Thursday, May 3

Treating Kids Like Experts (by Becca Lee Gardner)

Hello all! I've got a bit of a unique and special guest post today. Becca Lee Gardner has authored a book that targets an audience I'm often rallying behind: the between-ers. You know what I mean. The above easy readers but below big chapter books. The ones that really do need more options. We need to flood this market with book selections. And here Ms. Gardner is doing that with an original book series that's not actually quite published yet--it's a Kickstarter project. Check it out:

The Forest Glows
(The Hybrid World #1)
Written by Becca Lee Gardner, illustrated by Andrew Bosley

See the Kickstarter project here

THE FOREST GLOWS is a story of Milo trying to find his brother after an alien ship crashes into the Amazon Rainforest and the impact begins to change the forest into a hybrid of the alien world and Earth. Milo gains an ally in his search, a black jaguar, who has also lost something since the crash.

This is book 1 of 6 in this series!

Treating Kids Like Experts 

By Becca Lee Gardner

Kids are experts in story and imagination.

Ask a kid what they are drawing. Or to explain why something works the way it does. Or why there is a new scribbling of black marks on their bunk bed. Stories. Kids will tell innocent stories. Kids will take a world they don’t quite understand and piece it together with a story. And kids will sometimes tell the kind of stories that are crafted out of a moment of desperation. Kids experience their world through stories and so, even at a young age, they are experts in them.

My 2-year-old is convinced that the washing machine makes noise because there is a bad guy in there. And no matter how many times we explain or show otherwise, she remains convinced. This kind of imagination is a child’s constant companion. Not just with scarier things, but with normal things. Every clothes hanger in my house has doubled as some kind of weapon (bow, ax, grappling hook, etc.). For them, the line between the physical world and the imaginary one is as fine as tissue paper. Kids visit their imaginations more regularly and with more devotion. They are the true experts in imagination.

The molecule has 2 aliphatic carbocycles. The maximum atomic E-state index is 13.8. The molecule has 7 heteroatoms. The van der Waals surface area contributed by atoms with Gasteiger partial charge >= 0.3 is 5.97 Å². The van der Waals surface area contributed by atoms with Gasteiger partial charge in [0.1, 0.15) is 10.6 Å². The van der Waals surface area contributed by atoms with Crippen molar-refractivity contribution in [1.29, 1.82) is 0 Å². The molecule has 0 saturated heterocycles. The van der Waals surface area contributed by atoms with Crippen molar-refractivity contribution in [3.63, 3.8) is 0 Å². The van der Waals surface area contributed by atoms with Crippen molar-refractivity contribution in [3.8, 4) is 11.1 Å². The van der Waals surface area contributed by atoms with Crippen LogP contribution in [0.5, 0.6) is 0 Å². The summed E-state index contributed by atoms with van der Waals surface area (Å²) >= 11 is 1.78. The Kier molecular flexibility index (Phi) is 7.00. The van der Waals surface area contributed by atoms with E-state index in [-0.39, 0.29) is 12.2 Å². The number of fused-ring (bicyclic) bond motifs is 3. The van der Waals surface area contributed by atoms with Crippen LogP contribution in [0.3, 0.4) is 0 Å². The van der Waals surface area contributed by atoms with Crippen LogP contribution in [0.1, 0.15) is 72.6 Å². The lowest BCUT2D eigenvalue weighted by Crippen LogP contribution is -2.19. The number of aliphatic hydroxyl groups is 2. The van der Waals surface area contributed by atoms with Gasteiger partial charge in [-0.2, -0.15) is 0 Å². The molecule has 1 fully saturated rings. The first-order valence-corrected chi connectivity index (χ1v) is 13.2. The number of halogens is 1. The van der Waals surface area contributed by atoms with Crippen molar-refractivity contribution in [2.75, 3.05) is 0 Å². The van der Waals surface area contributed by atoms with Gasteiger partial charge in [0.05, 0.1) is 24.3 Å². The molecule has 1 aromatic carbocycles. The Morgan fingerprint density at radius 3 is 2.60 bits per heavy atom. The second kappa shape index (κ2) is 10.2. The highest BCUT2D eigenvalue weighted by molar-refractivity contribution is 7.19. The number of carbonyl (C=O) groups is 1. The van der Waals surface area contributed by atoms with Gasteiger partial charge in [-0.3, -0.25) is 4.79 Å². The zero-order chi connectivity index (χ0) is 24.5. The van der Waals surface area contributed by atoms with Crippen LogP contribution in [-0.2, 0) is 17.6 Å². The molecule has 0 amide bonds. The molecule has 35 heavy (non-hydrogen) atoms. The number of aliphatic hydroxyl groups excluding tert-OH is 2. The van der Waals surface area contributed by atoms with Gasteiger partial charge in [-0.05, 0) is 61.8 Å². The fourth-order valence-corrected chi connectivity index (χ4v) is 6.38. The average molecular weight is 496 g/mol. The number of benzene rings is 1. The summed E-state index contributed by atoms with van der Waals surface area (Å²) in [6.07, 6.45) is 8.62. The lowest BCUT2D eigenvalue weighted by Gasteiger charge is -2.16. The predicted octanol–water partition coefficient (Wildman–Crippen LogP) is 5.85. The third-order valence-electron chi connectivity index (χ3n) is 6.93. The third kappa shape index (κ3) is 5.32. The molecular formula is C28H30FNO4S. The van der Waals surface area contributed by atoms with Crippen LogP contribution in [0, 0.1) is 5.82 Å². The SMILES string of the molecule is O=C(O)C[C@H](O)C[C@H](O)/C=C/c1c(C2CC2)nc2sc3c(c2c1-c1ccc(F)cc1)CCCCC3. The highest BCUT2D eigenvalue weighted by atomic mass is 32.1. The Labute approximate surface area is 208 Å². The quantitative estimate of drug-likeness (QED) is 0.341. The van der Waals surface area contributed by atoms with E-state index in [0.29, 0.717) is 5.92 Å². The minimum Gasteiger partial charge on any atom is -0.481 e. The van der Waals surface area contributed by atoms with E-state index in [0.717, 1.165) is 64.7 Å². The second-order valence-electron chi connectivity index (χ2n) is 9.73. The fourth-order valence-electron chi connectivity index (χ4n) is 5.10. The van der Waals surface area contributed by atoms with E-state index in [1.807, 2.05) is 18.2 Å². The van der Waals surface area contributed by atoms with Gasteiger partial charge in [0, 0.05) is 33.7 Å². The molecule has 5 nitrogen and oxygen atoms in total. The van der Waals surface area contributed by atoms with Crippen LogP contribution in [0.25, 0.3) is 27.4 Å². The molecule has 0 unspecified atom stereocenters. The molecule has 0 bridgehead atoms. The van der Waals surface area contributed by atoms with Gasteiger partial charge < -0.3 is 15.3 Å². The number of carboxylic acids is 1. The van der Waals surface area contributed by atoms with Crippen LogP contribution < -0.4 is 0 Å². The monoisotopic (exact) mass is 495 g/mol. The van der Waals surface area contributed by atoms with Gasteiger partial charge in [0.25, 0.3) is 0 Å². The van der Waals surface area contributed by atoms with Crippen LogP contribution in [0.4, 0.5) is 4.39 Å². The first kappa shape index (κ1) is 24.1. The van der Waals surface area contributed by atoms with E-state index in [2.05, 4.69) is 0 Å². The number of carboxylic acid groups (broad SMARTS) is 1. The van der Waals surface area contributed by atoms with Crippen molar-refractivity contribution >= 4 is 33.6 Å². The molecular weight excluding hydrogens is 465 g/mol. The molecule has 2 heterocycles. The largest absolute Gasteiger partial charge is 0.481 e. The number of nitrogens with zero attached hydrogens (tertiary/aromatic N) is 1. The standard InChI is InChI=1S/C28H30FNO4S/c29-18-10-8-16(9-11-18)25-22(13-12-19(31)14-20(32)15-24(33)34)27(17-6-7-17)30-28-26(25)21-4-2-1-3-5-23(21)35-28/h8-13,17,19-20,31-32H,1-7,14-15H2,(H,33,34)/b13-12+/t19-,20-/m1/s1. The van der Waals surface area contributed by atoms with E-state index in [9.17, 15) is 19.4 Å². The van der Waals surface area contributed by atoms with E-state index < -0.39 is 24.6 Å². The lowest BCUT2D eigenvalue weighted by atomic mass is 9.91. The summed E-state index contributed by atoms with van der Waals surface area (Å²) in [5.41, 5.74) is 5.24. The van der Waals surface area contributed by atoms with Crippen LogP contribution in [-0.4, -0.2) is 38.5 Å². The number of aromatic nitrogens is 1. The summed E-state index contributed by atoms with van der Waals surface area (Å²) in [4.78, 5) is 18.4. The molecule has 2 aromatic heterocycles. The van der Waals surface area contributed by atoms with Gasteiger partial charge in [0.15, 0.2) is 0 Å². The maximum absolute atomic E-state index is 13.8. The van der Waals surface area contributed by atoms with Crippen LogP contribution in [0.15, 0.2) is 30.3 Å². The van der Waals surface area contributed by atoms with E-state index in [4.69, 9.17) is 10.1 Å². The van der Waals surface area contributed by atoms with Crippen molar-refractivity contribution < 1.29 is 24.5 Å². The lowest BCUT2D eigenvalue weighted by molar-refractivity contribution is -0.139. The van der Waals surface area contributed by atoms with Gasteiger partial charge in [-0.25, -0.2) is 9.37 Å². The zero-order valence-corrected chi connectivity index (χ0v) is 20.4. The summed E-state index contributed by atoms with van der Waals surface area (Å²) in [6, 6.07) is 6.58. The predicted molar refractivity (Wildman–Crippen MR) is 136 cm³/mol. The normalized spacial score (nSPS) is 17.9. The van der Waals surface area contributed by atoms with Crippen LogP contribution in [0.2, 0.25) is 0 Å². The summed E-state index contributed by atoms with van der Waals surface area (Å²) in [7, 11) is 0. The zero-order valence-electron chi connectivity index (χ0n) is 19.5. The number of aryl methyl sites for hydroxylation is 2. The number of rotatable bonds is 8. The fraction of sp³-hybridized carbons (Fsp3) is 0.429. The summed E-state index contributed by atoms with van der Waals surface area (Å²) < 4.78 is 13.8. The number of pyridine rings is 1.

Can a literary diet of solely licensed stories satisfy these experts?

No. Not long term. Like substituting fruit snacks for fruit, licensed books might have junk-food appeal, but cannot sustain them.


Well, licensed books for kids are half marketing, half literature (and that’s a conservative proportion). They introduce you to Captain America so that you’ll buy his toys and watch his movies. The books that do move beyond an encyclopedia-style prose give sterilized versions of TV, movie, or comic plots.

So, kids can pick between learning stats of characters and reading a dumbed-down plot with no real characters in them. And that’s just not good storytelling. But, then again, licensed works don’t NEED good storytelling. They just need the kids to recognize a character and the kids will stuff the library bag full of them.

These books don’t treat kids like experts. They treat kids like consumers. And eventually, kids become bored of them.

I saw this in my 7-year-old recently. When we visited the library, he refused to peruse the early reader section. Skipped it entirely and went over to the middle-grade chapter book section. He sat in the aisle with piles of chapter books all around him. He talked about the stories there, the magic and wonder. The real stories. The rampant imagination.

He was sick of the licensed stuff. He was bored of the dumbed-down plots. He wanted substantial stories.
But as he cracked these books open, he became discouraged once more. He tried to read these books, but they were too long. He didn’t understand what was happening. He wanted to access bigger and better storytelling, but the door was still shut to him.

I talked to librarians and teachers and parents and I discovered that my son was not alone. Many, many, many other kids were having the same struggles. There just isn’t much in the way of epic stories that kids can access before chapter books. And the literary landscape between early reader books and chapter books is a barren desert with very few oases.

So, I got to writing my first Bite-Size Epic. 30-40 pages. 7 chapters. 18 full-color illustrations. All the story and imagination of original science fiction and fantasy, made bite-size (not dumbed down), for early readers.

Licensed fiction was not sustaining my son. He was starving for a substantial story he could access himself. And I’m willing to work my tail off if only to give it to him (and many more kids), one bite at a time.

Becca Lee Gardner is an author and writer of many things, from novels to short stories, comics to screenplays. She is a happy wife and the mom of three little ones. She admits that her first nerd-love was Star Wars, though accepts nerd status about LOTR, EXTINCT and Wonder Woman, as well. You can learn more at or follow her on Twitter @beccaleeg.

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